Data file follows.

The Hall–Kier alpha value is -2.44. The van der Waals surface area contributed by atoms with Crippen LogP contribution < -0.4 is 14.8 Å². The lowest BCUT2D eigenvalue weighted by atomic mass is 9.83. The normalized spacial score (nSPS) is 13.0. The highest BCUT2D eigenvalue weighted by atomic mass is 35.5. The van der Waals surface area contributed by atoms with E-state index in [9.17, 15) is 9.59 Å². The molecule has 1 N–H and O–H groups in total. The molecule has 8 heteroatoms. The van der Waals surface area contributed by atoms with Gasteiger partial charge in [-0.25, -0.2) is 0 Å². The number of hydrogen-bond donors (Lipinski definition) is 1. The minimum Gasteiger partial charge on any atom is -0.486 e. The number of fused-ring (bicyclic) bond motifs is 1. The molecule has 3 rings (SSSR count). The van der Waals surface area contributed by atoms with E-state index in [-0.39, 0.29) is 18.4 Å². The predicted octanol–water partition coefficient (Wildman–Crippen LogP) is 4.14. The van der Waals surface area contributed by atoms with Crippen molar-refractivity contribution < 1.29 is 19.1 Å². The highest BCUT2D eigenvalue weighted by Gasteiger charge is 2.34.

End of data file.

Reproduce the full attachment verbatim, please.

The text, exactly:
The Hall–Kier alpha value is -2.44. The van der Waals surface area contributed by atoms with Crippen LogP contribution < -0.4 is 14.8 Å². The lowest BCUT2D eigenvalue weighted by atomic mass is 9.83. The normalized spacial score (nSPS) is 13.0. The highest BCUT2D eigenvalue weighted by atomic mass is 35.5. The van der Waals surface area contributed by atoms with E-state index in [9.17, 15) is 9.59 Å². The molecule has 1 N–H and O–H groups in total. The molecule has 8 heteroatoms. The van der Waals surface area contributed by atoms with Gasteiger partial charge in [-0.25, -0.2) is 0 Å². The number of hydrogen-bond donors (Lipinski definition) is 1. The minimum Gasteiger partial charge on any atom is -0.486 e. The number of fused-ring (bicyclic) bond motifs is 1. The molecule has 3 rings (SSSR count). The van der Waals surface area contributed by atoms with E-state index in [-0.39, 0.29) is 18.4 Å². The predicted octanol–water partition coefficient (Wildman–Crippen LogP) is 4.14. The van der Waals surface area contributed by atoms with Crippen molar-refractivity contribution < 1.29 is 19.1 Å². The highest BCUT2D eigenvalue weighted by Gasteiger charge is 2.34.